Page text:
Non-hierarchical euclidean cluster analysis

Non-hierarchical cluster analysis based on Principal Component Analysis [32] was found to be more useful measure for estimating the variability in germplasm under study. For the Principal component analysis each genotype was identified on the basis of correlation matrix as a single point in a standardized multidimensional space [33]. The principal component analysis of 20 turmeric accessions based on correlation matrix of antioxidant activity and bioactive compounds yielded the 10 eigen roots (eigen values) and eigen vectors. These values and associated percentage of variation explained by eigen root have been presented in table 4. First 8 components explained 95.82 percent variation. The maximum variation of 31.36 percent was explained first by latent vector followed by 17.28 percent second vector and so on. In the present study 20 accessions of turmeric rhizomes were grouped into seven non-overlapping clusters (table 5) determined by ‘F’ Test. The Intra Cluster Distance (D) ranged from 2.379 to 0.00 (table 6). The maximum Intra cluster distance was noted in cluster IV (2.379). This cluster accommodated 5 accessions and was considered to be the biggest one. The second biggest cluster was III having 4 accessions respectively. The maximum Inter cluster Distance (6.0729) was found between cluster I and VI, whereas minimum distance (2.754) was found between cluster III and VII. The grouping of accessions in clusters reflects the relative divergence of clusters and allows a convenient selection group of accessions with their overall phenotypic similarity for hybridization programme facilitating better exploitation of germplasm.

The accessions present in cluster VI recorded maximum value of total phenolic content (48.51 mg/gm), total flavonoid content (27.38 mg/gm), total ortho-dihydroxy phenols (8.12 mg/gm) and total antioxidant capacity (79.33 mg/gm). The accessions in VII cluster recorded maximum total ascorbic acid content (1.13 mg/gm). Similarly cluster III recorded maximum value of ferric reducing antioxidant power assay (FRAP) (41.02 µmol Fe (II)/g) and Superoxide anion radical scavenging activity (72.30 µg/ml). The accessions in cluster IV recorded maximum value of DPPH activity (169.17µg/ml). The accessions in cluster I recorded maximum value of Hydroxyl radical scavenging activity (71.49µg/ml) and Nitric Oxide (NO) scavenging activity (67.70µg/ml).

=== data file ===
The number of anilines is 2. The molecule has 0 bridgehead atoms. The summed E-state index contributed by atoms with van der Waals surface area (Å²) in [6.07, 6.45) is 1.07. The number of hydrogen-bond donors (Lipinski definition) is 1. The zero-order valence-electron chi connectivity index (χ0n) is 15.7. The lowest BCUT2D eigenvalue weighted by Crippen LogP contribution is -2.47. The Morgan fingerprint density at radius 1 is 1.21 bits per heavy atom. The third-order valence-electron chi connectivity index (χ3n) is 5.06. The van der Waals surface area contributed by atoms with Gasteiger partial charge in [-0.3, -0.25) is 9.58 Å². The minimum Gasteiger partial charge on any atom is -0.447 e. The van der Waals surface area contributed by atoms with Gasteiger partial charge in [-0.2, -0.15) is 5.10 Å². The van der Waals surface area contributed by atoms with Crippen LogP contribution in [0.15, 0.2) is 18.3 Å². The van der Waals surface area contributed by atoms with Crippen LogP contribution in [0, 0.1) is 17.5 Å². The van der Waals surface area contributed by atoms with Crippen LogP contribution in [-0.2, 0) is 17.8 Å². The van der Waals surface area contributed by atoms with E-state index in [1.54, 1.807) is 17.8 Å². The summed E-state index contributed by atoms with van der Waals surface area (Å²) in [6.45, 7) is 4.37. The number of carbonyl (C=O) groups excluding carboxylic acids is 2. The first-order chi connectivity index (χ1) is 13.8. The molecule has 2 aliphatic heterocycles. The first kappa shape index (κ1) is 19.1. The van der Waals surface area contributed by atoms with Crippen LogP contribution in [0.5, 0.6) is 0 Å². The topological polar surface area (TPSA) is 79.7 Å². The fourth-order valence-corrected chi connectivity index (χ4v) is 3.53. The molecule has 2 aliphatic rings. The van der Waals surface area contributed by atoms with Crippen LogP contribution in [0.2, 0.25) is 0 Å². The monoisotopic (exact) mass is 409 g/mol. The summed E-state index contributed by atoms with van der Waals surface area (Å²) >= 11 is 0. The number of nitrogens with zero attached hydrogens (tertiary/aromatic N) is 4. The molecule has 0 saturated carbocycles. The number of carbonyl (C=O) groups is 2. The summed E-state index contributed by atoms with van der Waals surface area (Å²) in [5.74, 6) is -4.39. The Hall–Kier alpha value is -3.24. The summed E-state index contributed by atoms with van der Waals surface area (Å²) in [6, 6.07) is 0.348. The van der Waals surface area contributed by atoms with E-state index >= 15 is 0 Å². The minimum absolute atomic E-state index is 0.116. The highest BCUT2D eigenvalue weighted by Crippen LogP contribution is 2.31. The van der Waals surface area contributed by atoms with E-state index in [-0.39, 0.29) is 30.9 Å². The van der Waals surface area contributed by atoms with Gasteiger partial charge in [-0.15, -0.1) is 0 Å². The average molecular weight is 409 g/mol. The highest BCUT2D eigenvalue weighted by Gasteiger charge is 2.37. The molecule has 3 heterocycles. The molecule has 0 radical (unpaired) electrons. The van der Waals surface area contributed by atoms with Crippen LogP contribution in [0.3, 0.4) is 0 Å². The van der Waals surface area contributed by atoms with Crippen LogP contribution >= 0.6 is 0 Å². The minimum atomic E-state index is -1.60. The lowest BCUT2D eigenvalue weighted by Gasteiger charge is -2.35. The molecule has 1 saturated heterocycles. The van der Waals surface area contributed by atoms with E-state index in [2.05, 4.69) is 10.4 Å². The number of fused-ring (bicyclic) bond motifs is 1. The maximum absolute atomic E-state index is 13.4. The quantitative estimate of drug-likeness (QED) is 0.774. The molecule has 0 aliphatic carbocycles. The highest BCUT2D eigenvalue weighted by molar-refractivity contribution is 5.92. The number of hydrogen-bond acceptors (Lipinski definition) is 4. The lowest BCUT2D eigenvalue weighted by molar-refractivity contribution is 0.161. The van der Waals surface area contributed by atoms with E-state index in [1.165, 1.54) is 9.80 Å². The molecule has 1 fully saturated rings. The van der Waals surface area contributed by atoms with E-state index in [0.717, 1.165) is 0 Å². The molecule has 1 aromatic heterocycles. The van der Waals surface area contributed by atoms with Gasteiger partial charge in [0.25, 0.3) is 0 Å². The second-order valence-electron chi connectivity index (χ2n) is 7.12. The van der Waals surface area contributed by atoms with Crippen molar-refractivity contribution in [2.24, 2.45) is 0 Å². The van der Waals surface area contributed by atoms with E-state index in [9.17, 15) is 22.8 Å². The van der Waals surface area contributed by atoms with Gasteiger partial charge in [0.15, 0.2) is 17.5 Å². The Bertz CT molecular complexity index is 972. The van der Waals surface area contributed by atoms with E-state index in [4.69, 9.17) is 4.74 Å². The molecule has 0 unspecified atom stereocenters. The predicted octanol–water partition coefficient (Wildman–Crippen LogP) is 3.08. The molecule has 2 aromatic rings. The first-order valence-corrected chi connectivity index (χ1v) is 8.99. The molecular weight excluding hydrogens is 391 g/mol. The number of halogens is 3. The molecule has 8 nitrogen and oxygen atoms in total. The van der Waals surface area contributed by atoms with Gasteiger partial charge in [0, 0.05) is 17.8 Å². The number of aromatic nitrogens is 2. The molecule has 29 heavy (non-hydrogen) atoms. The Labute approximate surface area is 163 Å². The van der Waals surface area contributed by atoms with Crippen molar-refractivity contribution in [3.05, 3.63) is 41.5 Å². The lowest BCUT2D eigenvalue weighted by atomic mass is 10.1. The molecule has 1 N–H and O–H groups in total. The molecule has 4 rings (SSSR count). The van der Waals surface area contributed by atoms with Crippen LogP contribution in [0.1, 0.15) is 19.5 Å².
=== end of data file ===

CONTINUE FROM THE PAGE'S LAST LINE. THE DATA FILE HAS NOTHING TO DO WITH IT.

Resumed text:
CONCLUSION

The alcoholic extract of Curcuma longa L. has shown excellent biochemical and antioxidant potential and therefore refers as an important natural source of antioxidant. In present study twenty turmeric accessions were analysed for total antioxidant activity, total phenolic content, total flavonoid content, total ortho-dihydroxy phenol, total ascorbic acid content and their different radical scavenging activity. We correlate the antioxidant potential with the geographical and climatic conditions such as altitude, temperature and humidity and revealed that the occurrence of bioactive compounds can be affected by these conditions and hence may affect the antioxidant properties of turmeric.

ACKNOWLEDGEMENT

The authors are grateful to Dr. D. S. Rawat, Assistant Professor and Plant Taxonomist, Department of Biological sciences of G. B. Pant University of Agriculture and Technology, Pantnagar for the identification of plant specimens and the first author is also thankful to the University Grants Commission (UGC) for providing financial assistance.

CONFLICT OF INTERESTS

Declared None